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Google unleashes Street View upon the Amazon

River, not webshop. Spy cars also to slurp Israel

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Google's Street View is heading down the Amazon to capture pictures of "some of the most remote and biodiverse areas in the world", according to its official blog.

The Street View team will be floating downriver in partnership with the Amazonas Sustainable Foundation (FAS), the non-profit conservation organisation that invited Google to the region.

Although Street View's photography hardware was designed for the urban jungle, Google had already come up with the Street View Trike – cameras mounted on a tricycle – to allow it take pictures at attractions such as London's Kew Gardens and Stonehenge.

While snapping images of the Amazon and Rio Negro Rivers of northwest Brazil, the software giant plans to employ the Trike on dirt tracks as well as mounting it on the boat as it floats along.

Google and the FAS will not only be busy capturing the natural wonders of the Amazon, but also plan to share images of local communities, as well as getting them involved in the photography process.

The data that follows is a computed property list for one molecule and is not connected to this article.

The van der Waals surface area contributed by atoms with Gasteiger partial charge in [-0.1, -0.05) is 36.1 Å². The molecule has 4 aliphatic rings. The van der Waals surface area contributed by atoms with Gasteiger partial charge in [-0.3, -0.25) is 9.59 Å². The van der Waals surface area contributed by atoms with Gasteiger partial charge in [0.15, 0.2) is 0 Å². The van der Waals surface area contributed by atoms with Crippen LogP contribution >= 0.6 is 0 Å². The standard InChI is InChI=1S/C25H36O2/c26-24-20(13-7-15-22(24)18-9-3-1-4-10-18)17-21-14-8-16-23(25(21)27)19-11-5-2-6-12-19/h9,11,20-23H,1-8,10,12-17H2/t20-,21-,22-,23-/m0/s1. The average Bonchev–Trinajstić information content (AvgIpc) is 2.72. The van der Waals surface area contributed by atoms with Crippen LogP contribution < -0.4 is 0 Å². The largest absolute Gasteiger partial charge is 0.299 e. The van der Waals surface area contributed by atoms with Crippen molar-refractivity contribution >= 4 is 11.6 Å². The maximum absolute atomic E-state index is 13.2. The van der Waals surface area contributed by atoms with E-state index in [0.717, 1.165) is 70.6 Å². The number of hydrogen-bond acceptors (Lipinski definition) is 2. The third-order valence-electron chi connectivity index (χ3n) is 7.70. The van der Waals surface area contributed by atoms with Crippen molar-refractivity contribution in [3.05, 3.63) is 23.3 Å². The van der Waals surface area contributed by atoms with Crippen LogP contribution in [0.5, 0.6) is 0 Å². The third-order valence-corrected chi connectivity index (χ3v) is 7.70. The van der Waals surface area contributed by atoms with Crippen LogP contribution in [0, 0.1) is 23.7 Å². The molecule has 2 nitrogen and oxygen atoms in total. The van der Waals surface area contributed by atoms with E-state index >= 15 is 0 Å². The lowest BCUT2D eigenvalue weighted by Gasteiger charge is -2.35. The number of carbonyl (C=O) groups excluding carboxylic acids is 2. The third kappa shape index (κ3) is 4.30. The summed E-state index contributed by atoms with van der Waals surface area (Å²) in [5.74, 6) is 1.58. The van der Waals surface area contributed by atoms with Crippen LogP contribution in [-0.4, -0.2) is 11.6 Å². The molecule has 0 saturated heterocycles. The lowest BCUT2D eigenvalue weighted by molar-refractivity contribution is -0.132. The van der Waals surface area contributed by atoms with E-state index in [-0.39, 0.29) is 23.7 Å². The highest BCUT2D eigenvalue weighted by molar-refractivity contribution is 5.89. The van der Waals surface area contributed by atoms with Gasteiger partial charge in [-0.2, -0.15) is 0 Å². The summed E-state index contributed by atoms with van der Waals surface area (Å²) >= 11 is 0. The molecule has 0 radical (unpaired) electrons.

"By teaching locals how to operate these tools, they can continue sharing their points of view, culture and ways of life with audiences across the globe," the blog said.

Speaking of potentially inaccessible areas, Street View has also been approved to hit the streets of Israel, according to the country's Law, Information and Technology Authority (ILITA).

The country has been mulling the privacy implications of the sometimes controversial service since February and is now prepared to allow the cameras in public places, with a few caveats.

The authority has asked that Google allow requests from the public for further blurring of photos of homes and licence plates "in cases where the automatic blurring applied to photos before making them public malfunctioned or was inadequate".

Israeli citizens will also be allowed to file civil litigation against Google, even though the company and its database are outside the country's jurisdiction.

"Our purpose was to provide the public with substantive and legal recourse in Israel for any problem or complaint that may arise and I am happy to mention that Google seriously took our requirements into consideration and that its cooperation enabled this authorisation. The commitments taken by Google match the standard in countries which have a high level of data protection," said Yoram Hacohen, head of ILITA. ®

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